I came across a 2012 question that had a very good discussion about Julia as an alternative to R / Python for various types of Statistical Work.

Here lies the original Question from 2012 about Julia's promise

Unfortunately Julia was very new back then & the toolkits needed for statistical work were somewhat primitive. Bugs were being ironed out. Distributions were difficult to install. Et cetera.

Someone had a very apt comment on that question:

This said, it'll be 5 years before this question could possibly be answered in hindsight. As of right now, Julia lacks the following critical aspects of a statistical programming system that could compete with R for day-to-day users:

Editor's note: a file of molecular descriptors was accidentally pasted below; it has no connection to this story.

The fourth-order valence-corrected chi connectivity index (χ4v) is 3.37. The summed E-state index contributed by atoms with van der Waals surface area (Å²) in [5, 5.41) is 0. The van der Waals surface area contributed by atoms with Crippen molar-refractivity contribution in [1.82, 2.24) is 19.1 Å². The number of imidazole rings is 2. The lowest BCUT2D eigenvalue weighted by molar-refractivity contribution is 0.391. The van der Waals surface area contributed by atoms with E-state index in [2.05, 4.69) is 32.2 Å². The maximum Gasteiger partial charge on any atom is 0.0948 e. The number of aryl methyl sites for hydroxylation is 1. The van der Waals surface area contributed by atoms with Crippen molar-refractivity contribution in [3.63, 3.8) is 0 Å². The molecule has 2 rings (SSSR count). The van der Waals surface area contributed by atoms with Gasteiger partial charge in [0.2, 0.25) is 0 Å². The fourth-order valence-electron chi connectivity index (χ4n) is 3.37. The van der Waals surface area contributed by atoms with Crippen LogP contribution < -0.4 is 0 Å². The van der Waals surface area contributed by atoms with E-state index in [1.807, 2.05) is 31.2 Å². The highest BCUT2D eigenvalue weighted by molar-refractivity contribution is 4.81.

That was in 2012. Now that it's 2015 and three years have passed, I was wondering how people think Julia has done?

Is there a richer body of experience with the language itself & the overall Julia ecosystem? I would love to know.


  1. Would you advise any new users of statistical tools to learn Julia over R?
  2. What sort of Statistics use-cases would you advise someone to use Julia in ?
  3. If R is slow at a certain task does it make sense to switch to Julia or Python?

Note: First posted June 14 2015.

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    $\begingroup$ I took a look recently and was unimpressed with the depth of their statistics packages. If I'm not mistaken, Python is also interpreted, so will have similar limitations as R. The attraction of Julia as I understood it was the promise of extra speed and better access to parallelization. $\endgroup$